In the womb, the infant’s body temperature is effortlessly regulated at about half a degree Celsius above that of the mother’s. Once the baby leaves the womb, its temperature falls to within a normal range, but a premature infant’s temperature can fall lower and will require immediate action by the neonatal clinical team. In fact, for every degree below 36 degrees Celsius, the baby’s survival rate drops by 28 percent.1, 2, 3, 4 The Giraffe OmniBed Carestation is designed to address the changing and complex demands of the NICU by utilizing advanced technology to provide supportive, family-centered care solutions, consistently controlled thermal environments, warmth during transport when paired with the Giraffe Shuttle, improved patient access and visibility, and reliable clinical performance.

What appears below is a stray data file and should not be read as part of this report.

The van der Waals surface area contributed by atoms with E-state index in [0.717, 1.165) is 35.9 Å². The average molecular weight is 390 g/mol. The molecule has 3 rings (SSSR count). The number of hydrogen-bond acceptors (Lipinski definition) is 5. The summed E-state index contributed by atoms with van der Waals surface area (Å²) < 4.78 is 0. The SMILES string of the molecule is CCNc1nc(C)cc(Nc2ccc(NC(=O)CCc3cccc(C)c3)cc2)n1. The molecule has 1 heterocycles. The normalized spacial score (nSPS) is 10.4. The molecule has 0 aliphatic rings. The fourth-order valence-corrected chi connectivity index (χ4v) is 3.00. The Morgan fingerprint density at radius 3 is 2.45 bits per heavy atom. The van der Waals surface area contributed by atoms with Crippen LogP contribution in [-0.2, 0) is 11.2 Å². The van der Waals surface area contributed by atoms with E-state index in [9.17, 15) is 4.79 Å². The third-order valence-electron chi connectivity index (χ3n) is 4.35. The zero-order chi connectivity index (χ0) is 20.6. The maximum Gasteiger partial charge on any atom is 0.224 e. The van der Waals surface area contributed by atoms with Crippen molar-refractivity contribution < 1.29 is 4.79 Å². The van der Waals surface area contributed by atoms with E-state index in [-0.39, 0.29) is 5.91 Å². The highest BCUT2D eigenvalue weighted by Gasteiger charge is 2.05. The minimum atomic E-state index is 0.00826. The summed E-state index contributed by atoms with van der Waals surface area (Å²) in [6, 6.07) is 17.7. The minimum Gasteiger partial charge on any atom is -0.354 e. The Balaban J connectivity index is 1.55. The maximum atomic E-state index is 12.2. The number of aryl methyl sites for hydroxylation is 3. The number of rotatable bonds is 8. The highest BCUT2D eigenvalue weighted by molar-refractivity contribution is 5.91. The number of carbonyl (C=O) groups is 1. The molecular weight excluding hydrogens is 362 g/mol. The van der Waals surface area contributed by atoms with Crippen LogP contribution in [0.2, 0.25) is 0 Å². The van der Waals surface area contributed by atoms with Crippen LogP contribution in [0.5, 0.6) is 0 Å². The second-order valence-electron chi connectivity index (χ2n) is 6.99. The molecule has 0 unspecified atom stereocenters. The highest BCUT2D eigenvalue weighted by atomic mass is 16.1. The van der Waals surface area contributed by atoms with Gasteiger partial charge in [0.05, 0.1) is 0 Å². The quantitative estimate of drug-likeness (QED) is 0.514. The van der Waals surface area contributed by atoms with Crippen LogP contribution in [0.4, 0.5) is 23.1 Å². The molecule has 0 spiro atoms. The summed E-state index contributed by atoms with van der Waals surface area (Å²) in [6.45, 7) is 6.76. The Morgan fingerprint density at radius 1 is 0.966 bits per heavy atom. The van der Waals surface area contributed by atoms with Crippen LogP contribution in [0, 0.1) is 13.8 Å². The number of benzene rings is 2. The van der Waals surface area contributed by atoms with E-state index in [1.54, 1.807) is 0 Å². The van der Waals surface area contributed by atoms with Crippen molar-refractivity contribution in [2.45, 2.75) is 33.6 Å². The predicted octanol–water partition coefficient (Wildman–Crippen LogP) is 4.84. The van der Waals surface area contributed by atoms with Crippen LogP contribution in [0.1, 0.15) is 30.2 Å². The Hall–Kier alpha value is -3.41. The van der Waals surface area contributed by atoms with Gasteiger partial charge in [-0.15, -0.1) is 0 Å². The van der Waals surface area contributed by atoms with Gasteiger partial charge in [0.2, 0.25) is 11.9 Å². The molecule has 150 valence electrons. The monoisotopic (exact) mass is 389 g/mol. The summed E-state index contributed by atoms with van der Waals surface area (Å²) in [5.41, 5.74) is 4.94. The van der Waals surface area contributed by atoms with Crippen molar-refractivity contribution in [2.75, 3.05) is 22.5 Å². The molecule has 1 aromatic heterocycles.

1- Miller SS, Gould JB, and Lee HC. Hypothermia in very low birthweight infant: Incidence and risk factors. Pediatric Academic Society Meeting, 5/6/2007, E-PAS2007:616280.31.
2- Bhatt DH, Carlos CG, Parikh AN, White R, Seri I, and Ramanathan R. Prevalence of transitional hypothermia in newborn infants on admission to newborn intensive care units. Pediatric Academic Society Meeting, 5/7/2007, E-PAS2007:617933.23.
3- Barber N, DeCristofaro JD, and Chen J. Hypothermia and re-warming in extremely low birthweight infants and subsequent clinical consequences. Pediatric Academic Society Meeting, May 2006, EPAS2006: 59:365.
4- Laptook AR, Salhab W, Bhaskar B and Neonatal Research Network. Admission temperature of low birthweight infants: Predictors and associated